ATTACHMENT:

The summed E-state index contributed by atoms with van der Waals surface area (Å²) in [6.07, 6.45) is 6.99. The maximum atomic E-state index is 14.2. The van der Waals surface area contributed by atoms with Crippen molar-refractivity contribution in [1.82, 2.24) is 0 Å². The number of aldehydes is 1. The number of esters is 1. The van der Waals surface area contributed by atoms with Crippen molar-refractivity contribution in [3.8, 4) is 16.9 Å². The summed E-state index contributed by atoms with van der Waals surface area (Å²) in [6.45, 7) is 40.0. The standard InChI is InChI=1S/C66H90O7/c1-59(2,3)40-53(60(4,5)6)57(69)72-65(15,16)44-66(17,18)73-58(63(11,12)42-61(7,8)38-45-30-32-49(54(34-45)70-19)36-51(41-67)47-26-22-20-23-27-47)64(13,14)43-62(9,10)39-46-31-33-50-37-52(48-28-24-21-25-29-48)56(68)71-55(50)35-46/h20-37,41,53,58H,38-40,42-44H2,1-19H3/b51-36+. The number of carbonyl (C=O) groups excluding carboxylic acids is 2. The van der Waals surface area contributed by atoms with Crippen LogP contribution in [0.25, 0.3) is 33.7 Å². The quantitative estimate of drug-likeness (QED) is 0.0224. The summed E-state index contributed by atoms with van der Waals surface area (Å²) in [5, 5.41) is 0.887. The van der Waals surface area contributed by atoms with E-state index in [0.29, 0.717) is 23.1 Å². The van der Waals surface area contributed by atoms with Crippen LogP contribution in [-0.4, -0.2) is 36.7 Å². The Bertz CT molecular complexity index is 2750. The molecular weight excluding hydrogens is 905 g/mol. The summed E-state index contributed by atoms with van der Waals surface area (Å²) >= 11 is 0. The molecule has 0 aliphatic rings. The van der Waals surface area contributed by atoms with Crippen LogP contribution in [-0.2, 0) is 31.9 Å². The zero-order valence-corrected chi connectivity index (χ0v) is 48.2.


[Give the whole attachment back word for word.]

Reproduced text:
The summed E-state index contributed by atoms with van der Waals surface area (Å²) in [6.07, 6.45) is 6.99. The maximum atomic E-state index is 14.2. The van der Waals surface area contributed by atoms with Crippen molar-refractivity contribution in [1.82, 2.24) is 0 Å². The number of aldehydes is 1. The number of esters is 1. The van der Waals surface area contributed by atoms with Crippen molar-refractivity contribution in [3.8, 4) is 16.9 Å². The summed E-state index contributed by atoms with van der Waals surface area (Å²) in [6.45, 7) is 40.0. The standard InChI is InChI=1S/C66H90O7/c1-59(2,3)40-53(60(4,5)6)57(69)72-65(15,16)44-66(17,18)73-58(63(11,12)42-61(7,8)38-45-30-32-49(54(34-45)70-19)36-51(41-67)47-26-22-20-23-27-47)64(13,14)43-62(9,10)39-46-31-33-50-37-52(48-28-24-21-25-29-48)56(68)71-55(50)35-46/h20-37,41,53,58H,38-40,42-44H2,1-19H3/b51-36+. The number of carbonyl (C=O) groups excluding carboxylic acids is 2. The van der Waals surface area contributed by atoms with Crippen LogP contribution in [0.25, 0.3) is 33.7 Å². The quantitative estimate of drug-likeness (QED) is 0.0224. The summed E-state index contributed by atoms with van der Waals surface area (Å²) in [5, 5.41) is 0.887. The van der Waals surface area contributed by atoms with E-state index in [0.29, 0.717) is 23.1 Å². The van der Waals surface area contributed by atoms with Crippen LogP contribution in [-0.4, -0.2) is 36.7 Å². The Bertz CT molecular complexity index is 2750. The molecular weight excluding hydrogens is 905 g/mol. The summed E-state index contributed by atoms with van der Waals surface area (Å²) >= 11 is 0. The molecule has 0 aliphatic rings. The van der Waals surface area contributed by atoms with Crippen LogP contribution in [-0.2, 0) is 31.9 Å². The zero-order valence-corrected chi connectivity index (χ0v) is 48.2.